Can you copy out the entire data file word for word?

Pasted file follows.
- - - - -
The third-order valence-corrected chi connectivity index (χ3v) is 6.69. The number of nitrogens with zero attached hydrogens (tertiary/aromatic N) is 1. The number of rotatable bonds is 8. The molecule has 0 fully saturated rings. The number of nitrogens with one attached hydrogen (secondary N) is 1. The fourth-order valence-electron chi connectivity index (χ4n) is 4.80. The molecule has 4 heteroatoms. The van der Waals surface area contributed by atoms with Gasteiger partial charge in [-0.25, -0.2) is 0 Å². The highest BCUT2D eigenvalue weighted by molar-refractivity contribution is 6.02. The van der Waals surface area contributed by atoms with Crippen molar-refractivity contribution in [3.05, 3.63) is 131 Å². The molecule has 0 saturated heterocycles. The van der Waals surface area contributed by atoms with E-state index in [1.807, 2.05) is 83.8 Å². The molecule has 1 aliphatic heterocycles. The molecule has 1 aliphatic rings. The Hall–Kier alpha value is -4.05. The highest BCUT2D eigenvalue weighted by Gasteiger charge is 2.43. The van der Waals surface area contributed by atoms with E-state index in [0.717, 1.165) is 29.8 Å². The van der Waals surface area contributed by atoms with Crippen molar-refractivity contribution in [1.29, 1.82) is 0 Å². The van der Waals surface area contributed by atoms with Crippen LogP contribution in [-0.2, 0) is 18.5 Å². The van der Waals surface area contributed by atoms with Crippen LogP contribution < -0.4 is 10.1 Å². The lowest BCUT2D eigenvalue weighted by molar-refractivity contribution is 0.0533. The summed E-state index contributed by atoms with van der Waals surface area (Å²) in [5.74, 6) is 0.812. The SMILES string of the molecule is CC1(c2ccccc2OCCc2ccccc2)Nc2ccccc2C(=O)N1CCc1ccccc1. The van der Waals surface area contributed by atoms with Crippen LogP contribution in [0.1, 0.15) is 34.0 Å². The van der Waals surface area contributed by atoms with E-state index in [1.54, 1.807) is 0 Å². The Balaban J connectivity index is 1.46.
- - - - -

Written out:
The third-order valence-corrected chi connectivity index (χ3v) is 6.69. The number of nitrogens with zero attached hydrogens (tertiary/aromatic N) is 1. The number of rotatable bonds is 8. The molecule has 0 fully saturated rings. The number of nitrogens with one attached hydrogen (secondary N) is 1. The fourth-order valence-electron chi connectivity index (χ4n) is 4.80. The molecule has 4 heteroatoms. The van der Waals surface area contributed by atoms with Gasteiger partial charge in [-0.25, -0.2) is 0 Å². The highest BCUT2D eigenvalue weighted by molar-refractivity contribution is 6.02. The van der Waals surface area contributed by atoms with Crippen molar-refractivity contribution in [3.05, 3.63) is 131 Å². The molecule has 0 saturated heterocycles. The van der Waals surface area contributed by atoms with E-state index in [1.807, 2.05) is 83.8 Å². The molecule has 1 aliphatic heterocycles. The molecule has 1 aliphatic rings. The Hall–Kier alpha value is -4.05. The highest BCUT2D eigenvalue weighted by Gasteiger charge is 2.43. The van der Waals surface area contributed by atoms with E-state index in [0.717, 1.165) is 29.8 Å². The van der Waals surface area contributed by atoms with Crippen molar-refractivity contribution in [1.29, 1.82) is 0 Å². The van der Waals surface area contributed by atoms with Crippen LogP contribution in [-0.2, 0) is 18.5 Å². The van der Waals surface area contributed by atoms with Crippen LogP contribution < -0.4 is 10.1 Å². The lowest BCUT2D eigenvalue weighted by molar-refractivity contribution is 0.0533. The summed E-state index contributed by atoms with van der Waals surface area (Å²) in [5.74, 6) is 0.812. The SMILES string of the molecule is CC1(c2ccccc2OCCc2ccccc2)Nc2ccccc2C(=O)N1CCc1ccccc1. The van der Waals surface area contributed by atoms with Crippen LogP contribution in [0.1, 0.15) is 34.0 Å². The van der Waals surface area contributed by atoms with E-state index in [1.54, 1.807) is 0 Å². The Balaban J connectivity index is 1.46.